Dr. Guylène Proulx, OC Scholarship

Application Deadline

Nominations are currently closed.


  • Annual $5,000 student scholarship award and invitation to speak at the SFPE Annual Conference. The funds will be distributed with $1,000 of it going to the supporting faculty member and the remainder to the student.
  • The goal of this award is to honor those who continue Dr. Proulx’s legacy in the area of human behavior studies.
  • Dr. Proulx was a preeminent researcher and communicator in the field of human behavior.


  • Undergraduate, graduate, or doctoral student undertaking a research project in the field of human factors or human behavior related to fire or emergencies, or to the integration of human factors or human behavior into fire protection engineering.
  • The student may be enrolled in any field of study provided the research relates to people in fire or emergencies
  • Demonstrates leadership, commitment, and involvement with SFPE.
  • The applicant has no business interest in the nomination and that applicant is not a part of the SFPE Foundation Awards Committee.

How to Apply

Eligible students may apply by completing the 2024 Foundation Awards Nominations/Applications FormInterested applicants are expected to complete their own nomination form, including all required components listed below. A letter of recommendation from a supporting faculty member must be included in the application materials, as noted below:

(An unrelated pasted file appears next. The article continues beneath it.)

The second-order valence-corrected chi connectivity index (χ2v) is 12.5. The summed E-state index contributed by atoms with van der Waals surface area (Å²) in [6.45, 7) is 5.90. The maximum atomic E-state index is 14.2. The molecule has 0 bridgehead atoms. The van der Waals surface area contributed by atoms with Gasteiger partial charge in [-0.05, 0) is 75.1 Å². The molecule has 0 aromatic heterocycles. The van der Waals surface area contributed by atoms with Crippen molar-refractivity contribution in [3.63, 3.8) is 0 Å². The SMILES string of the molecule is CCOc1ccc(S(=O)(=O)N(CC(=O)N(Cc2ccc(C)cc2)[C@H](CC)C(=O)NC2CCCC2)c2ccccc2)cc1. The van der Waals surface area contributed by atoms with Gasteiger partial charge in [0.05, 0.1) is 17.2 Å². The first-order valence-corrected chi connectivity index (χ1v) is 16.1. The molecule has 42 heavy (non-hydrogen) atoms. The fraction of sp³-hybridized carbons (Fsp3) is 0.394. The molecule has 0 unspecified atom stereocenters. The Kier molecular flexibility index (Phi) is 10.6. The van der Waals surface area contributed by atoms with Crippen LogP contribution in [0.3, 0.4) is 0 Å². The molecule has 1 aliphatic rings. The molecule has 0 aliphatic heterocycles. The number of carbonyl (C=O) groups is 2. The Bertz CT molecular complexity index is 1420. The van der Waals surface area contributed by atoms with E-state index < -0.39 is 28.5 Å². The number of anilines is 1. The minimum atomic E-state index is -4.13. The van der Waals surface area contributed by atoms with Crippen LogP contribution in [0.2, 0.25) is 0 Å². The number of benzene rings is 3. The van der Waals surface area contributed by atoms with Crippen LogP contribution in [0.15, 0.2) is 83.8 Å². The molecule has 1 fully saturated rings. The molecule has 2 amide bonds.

1. Full name of the applicant, academic program type, and school affiliation.
    2. Applicant mailing and email addresses.
    3. A description of the project (max 1000 words) illustrating how the research relates to people in fire or emergencies, or to the integration of human factors or human behavior into fire protection engineering. Preference will be given to projects that recognize and are consistent with the Foundation's research priorities as identified in the SFPE Research Roadmap. The project will be evaluated based on its technical quality, a clear methodology, and expected outcomes.
    4. A letter from the faculty member who will be supervising the research that must include: a) support of the project and the applicant, b) the qualifications of the faculty member in the field of human factors or human behavior, or the integration of human factors or human behavior into fire protection engineering; and c) the successful supervision of other students undertaking related research projects.
    5. Evidence of the applicant’s university academic achievement in the form of transcripts or similar official documentation as well as publication record, especially for doctoral students.
    6. Evidence of the applicant’s involvement in professional or non-professional organizations, and any involvement with the profession or the community at large, illustrating leadership and volunteerism (max 250 words).
    7. Evidence of the applicant’s public presentations of research, or other public presentations not necessarily related to research or the profession, illustrating communication skills (max 250 words).
    8. A commitment to present the completed research to a professional body in a public forum (such as a conference, workshop, seminar, or webinar) and to publish the work (max 250 words).
    9. Name and brief biography of the student applicant (max 250 words).
    10. A completed Conflict of Interest Disclosure Form for Foundation Contractors & Grant Recipients.